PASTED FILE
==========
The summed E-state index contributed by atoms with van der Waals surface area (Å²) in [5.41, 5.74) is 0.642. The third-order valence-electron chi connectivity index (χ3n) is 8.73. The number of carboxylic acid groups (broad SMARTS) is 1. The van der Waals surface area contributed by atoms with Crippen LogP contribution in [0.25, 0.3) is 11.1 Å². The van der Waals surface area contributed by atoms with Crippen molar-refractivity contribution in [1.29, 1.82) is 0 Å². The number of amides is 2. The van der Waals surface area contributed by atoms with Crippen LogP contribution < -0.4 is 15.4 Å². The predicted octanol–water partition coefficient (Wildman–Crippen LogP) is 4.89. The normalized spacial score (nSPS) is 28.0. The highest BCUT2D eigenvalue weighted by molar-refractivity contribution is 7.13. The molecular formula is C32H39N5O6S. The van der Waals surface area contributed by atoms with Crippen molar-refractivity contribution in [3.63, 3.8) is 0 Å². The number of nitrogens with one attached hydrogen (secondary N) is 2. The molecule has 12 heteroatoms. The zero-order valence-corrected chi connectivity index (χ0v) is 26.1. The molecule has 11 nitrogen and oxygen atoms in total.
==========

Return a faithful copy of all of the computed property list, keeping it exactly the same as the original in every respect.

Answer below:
The summed E-state index contributed by atoms with van der Waals surface area (Å²) in [5.41, 5.74) is 0.642. The third-order valence-electron chi connectivity index (χ3n) is 8.73. The number of carboxylic acid groups (broad SMARTS) is 1. The van der Waals surface area contributed by atoms with Crippen LogP contribution in [0.25, 0.3) is 11.1 Å². The van der Waals surface area contributed by atoms with Crippen molar-refractivity contribution in [1.29, 1.82) is 0 Å². The number of amides is 2. The van der Waals surface area contributed by atoms with Crippen LogP contribution < -0.4 is 15.4 Å². The predicted octanol–water partition coefficient (Wildman–Crippen LogP) is 4.89. The normalized spacial score (nSPS) is 28.0. The highest BCUT2D eigenvalue weighted by molar-refractivity contribution is 7.13. The molecular formula is C32H39N5O6S. The van der Waals surface area contributed by atoms with Crippen molar-refractivity contribution in [3.63, 3.8) is 0 Å². The number of nitrogens with one attached hydrogen (secondary N) is 2. The molecule has 12 heteroatoms. The zero-order valence-corrected chi connectivity index (χ0v) is 26.1. The molecule has 11 nitrogen and oxygen atoms in total.